As you go to work ask God to give you a genuine love for all the people you will meet in the course of the day. Even the nasty ones. Then resolve to be a conduit of God’s blessings to each one as time and occasion allows.

For many, it may mean just a “thank you” or a “how are you” — from the heart. For some it may mean a listening ear. Others may need some informal mentoring/coaching. There will be the few that we will be able to connect with on a deeper level.

Basically it means going through life with the eyes of Christ, seeing people as Christ sees them. This will not be easy. In a society where efficiency is worshiped, there will be fewer occasions to relate. And there are opportunists out there who want to take advantage of kind people. Much wisdom is called for.

But there will be many who are hungry for affirmation, denizens of a fallen world who had reached for the forbidden fruit and found themselves less not more. Many are cynical. But they may slowly come out from behind their protective shields when they encounter genuine concern. Who knows, they may even stay around long enough to hear the gospel.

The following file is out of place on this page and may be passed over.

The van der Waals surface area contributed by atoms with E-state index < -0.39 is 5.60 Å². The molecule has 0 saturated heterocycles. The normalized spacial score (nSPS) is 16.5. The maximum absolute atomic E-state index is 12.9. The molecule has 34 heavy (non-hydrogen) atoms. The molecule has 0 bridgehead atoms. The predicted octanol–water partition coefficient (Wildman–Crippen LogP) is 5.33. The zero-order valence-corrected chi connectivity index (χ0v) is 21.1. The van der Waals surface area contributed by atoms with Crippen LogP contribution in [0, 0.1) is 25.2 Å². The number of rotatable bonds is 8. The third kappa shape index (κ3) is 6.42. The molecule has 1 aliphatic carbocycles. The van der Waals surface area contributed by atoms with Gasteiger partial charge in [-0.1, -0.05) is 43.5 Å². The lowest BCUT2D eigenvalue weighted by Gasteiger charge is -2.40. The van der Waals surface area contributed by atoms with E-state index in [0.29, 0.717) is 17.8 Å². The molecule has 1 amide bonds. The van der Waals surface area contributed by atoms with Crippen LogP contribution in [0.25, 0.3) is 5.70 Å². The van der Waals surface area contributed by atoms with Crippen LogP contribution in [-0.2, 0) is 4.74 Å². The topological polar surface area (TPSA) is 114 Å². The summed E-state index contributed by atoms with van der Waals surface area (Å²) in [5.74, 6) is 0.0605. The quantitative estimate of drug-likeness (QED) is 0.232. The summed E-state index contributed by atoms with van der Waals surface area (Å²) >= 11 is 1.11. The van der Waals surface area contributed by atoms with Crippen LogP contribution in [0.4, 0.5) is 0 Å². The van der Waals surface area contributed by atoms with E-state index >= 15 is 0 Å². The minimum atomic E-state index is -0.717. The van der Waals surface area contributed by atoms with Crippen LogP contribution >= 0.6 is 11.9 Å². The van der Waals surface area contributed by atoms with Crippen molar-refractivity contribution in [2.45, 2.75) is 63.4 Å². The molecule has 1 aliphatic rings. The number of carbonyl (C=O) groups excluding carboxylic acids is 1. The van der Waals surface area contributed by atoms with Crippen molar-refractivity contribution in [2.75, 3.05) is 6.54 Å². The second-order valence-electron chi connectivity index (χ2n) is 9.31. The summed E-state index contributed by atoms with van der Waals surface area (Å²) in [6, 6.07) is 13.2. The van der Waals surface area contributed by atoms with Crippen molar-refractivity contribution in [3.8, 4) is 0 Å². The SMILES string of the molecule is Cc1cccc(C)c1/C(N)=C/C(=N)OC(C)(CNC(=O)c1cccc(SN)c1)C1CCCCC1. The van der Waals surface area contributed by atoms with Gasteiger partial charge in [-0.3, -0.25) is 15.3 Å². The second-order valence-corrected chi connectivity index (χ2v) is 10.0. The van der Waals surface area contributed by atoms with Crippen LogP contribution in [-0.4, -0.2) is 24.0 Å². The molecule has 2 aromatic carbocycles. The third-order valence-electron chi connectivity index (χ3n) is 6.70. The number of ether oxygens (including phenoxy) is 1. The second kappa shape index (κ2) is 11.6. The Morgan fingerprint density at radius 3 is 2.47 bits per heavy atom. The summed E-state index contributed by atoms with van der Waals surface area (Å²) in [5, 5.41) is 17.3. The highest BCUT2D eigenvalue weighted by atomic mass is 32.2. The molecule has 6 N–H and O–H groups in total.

3. Take your Sabbath seriously.

Take seriously the God mandated pattern of six days work and one day rest. Why? Because we need the rest? Sure, there is enough literature from management circles that remind us that working without proper rest is not good for the worker or the work.

But a Christian Sabbath is not just the absence of work. It is also the presence of God. God is with us all the time, but Sabbath is a special time where we are unplugged from our usual labours to meditate on God and life.